Botswana bans Starlink

On February 2, 2024 regulators in Botswana rejected SpaceX’s application to sell Starlink terminals in that country, “citing the company’s failure to meet all requirements.”

In an email statement, BOCRA [Botswana Communications Regulatory Authority] emphasized that Starlink has not authorized any entity to import or resell its Internet kits in Botswana. Offenders will be committing an offence, although the specific charges remain undisclosed.

Notably, some Starlink kit owners, who claim to have purchased the devices for personal use, find themselves stranded at the Kazungula border in Zambia, facing restrictions on bringing the kits into Botswana. Options provided at the border include returning the device to Zambia or seeking permission from Botswana’s telco regulator, with no successful requests reported thus far.

The article is unclear as to what government requirements SpaceX has so far failed to meet. The article however does describe how many individuals have purchased Starlink terminals elsewhere and then brought them into countries where the service is not yet approved and used the company’s “roaming option in Africa” to make them work. SpaceX has been shutting down such terminals, but apparently it has not been entirely successful.

The bottom line here remains an issue of freedom versus government control. Africans very clearly want the service, and in fact the article describes at length the benefits it brings to poor rural areas. Freedom demands they should get it, as its use does no one harm and everyone good. All that stands in the way is government regulation and intransigence.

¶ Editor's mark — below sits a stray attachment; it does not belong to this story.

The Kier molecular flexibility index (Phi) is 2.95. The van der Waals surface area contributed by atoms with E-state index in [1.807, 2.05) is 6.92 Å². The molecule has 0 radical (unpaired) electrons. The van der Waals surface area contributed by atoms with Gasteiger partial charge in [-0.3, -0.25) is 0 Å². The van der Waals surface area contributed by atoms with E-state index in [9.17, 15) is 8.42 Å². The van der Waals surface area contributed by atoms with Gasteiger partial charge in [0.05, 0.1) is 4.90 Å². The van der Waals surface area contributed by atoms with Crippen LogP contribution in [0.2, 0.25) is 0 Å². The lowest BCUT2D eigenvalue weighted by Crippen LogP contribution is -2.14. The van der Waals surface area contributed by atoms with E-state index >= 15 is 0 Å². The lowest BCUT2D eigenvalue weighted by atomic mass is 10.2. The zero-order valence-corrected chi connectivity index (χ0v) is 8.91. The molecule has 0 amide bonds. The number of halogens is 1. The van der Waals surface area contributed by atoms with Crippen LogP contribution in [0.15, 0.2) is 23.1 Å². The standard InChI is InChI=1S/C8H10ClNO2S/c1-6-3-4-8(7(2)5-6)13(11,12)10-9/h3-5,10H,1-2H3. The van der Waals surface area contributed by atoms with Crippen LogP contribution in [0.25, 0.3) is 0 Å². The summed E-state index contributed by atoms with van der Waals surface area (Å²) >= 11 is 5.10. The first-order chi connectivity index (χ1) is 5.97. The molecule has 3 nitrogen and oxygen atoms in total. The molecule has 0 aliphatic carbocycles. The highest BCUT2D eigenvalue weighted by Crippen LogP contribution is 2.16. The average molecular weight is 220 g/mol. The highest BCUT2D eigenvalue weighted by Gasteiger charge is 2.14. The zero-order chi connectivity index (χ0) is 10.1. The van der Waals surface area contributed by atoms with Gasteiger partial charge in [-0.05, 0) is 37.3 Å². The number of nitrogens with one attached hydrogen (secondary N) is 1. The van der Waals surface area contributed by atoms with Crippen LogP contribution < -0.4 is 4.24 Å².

Searchers find fragment of asteroid that hit Earth June 2nd

Researchers and local park volunteers in Botswana’s Central Kalahari Game Reserve on July 8 announced the discovery of a fragment from an asteroid that hit the Earth June 2 only eight hours after it was discovered.

“The biggest uncertainty we faced was to determine where exactly the meteorites fell,” says Peter Jenniskens a subject expert of the SETI Institute in California, who traveled to Botswana to assist in the search. He teamed up with Oliver Moses of the University of Botswana’s Okavango Research Institute (ORI), to gather security surveillance videos in Rakops and Maun to get better constraints on the position and altitude of the fireball’s explosion. Team member Tim Cooper of the Astronomical Society of Southern Africa calibrated videos to the south.

After disruption, the asteroid fragments scattered over a wide area, blown by the wind while falling down. Calculations of the landing area were done independently by the NASA-sponsored group headed by Jenniskens, as well as by Esko Lyytinen and Jarmo Moilanen of the Finnish Fireball Network. These calculations were defining the fall area well enough to warrant the deployment of a search expedition.

The first meteorite was found after five days of walking and scouring a landscape of sand, thick tall grass, shrubs and thorn bushes by a team of geoscientists from the Botswana International University of Science and Technology (BUIST), the Botswana Geoscience Institute (BGI) and from ORI, guided by Jenniskens. The Botswana Department of Wildlife and National Parks granted access and deployed their park rangers to provide protection and participate in the search. BUIST student Lesedi Seitshiro was first to spot the stone.

This is only the second time in history that a small asteroid observed in space was recovered following its impact on Earth.

I have amateur astronomer friends who attempted to do this exact thing, here in Tucson. We actually went out one day hunting for a meteorite they had tracked, but were unsuccessful in finding anything. To have had success we would have likely required more search time and a better constraint on the asteroid’s landing zone.